A young girl buys an antique box at a yard sale, unaware that inside the collectible lives a malicious ancient spirit. The girl's father teams with his ex-wife to find a way to end the curse upon their child.
Jeffrey Dean Morgan
The timely story of a normal family disintegrating under financial pressure, eventually driven to the unimaginable. We witness the terrifying events unfold through daughter Judith's video camera, which subsequently becomes Exhibit A.
In Baton Rouge, Louisiana, the evangelical Reverend Cotton Marcus was raised by his father to be a preacher. He agrees that the filmmaker Iris Reisen and the cameraman Daniel Moskowitz make a documentary about his life. Cotton tells that when his wife Shanna Marcus had troubles in the delivery of their son Justin, he prioritized the doctor help to God and since then he questions his faith. Further, he tells that exorcisms are frauds but the results are good for the believers because they believe it is true. When Cotton is summoned by the farmer Louis Sweetzer to perform an exorcism in his daughter Nell, Cotton sees the chance to prove to the documentary crew what he has just told. They head to Ivanwood and they have a hostile reception from Louis's son Caleb. Cotton performs the exorcism in Nell, exposing his tricks to the camera, but sooner they learn that the dysfunctional Sweetzer family has serious problems. Written by
Claudio Carvalho, Rio de Janeiro, Brazil
The film's poster was banned in the UK after receiving complaints deeming the image offensive. See more »
Despite being a film composed of "found footage," several scenes in the film are scored in the typical horror movie fashion (screeching violins, thumping bass, acoustic guitars). This would presumably be absent from a collection of footage showing such disturbing events, and obviously could not have been added in post production by the characters. See more »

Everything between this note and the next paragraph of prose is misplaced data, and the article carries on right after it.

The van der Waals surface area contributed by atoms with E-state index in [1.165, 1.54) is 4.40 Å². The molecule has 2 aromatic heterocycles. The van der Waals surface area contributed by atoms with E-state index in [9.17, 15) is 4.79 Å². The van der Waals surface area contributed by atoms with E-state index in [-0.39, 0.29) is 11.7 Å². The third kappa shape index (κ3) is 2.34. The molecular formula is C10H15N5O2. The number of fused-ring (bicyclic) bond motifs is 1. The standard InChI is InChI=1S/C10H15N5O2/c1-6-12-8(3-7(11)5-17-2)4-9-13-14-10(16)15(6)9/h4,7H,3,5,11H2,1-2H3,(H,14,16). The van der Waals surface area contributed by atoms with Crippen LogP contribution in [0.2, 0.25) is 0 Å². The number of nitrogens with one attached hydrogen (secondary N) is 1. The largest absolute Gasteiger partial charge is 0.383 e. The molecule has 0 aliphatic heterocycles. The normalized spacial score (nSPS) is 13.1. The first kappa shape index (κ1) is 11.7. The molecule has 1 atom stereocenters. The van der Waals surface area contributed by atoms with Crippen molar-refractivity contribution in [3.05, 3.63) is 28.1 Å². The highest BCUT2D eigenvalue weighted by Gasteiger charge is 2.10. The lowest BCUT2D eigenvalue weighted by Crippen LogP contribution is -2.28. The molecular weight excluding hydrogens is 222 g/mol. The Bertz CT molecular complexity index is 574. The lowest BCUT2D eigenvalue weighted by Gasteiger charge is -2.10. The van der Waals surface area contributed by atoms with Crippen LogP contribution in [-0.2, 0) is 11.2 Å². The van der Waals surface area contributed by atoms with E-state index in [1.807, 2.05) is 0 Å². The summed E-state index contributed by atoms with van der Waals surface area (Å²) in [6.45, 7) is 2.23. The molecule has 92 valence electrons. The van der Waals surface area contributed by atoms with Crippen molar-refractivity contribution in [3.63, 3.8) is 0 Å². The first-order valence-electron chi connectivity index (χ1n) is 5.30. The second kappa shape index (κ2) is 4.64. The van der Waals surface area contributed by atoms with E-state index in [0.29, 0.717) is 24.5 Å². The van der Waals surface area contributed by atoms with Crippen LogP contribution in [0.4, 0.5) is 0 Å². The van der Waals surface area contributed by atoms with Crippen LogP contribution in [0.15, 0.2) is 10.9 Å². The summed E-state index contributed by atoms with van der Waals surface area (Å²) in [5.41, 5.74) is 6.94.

After seeing "Paranormal Activity," I decided to take a break from the "found footage" horror film. That's right. I decided to skip "The Last Exorcism" when it was in theaters. However, the critical praise poured in and the hype started to build. So, I finally watched the film on DVD. And I gotta say, I was so surprised.
Reverend Cotton Marcus is an evangelist minister. He's done his fair share of exorcisms, but he sees them as a bunch of bull. Cotton gets a letter to come down to another part of Louisiana to perform an exorcism. He accepts, and decides to bring a camera crew with him to film the footage of what is to be his last exorcism. Enter the farm of the Sweetzer family: Religious father Lewis, his weird and rude son Caleb, and his sweet 16 year old daughter, Nell. Nell is the one that is supposedly possessed and could be the one killing the livestock. Cotton sees Nell's actions, and he dismisses them as the behavior of an insane, abused young girl. But what if he's wrong?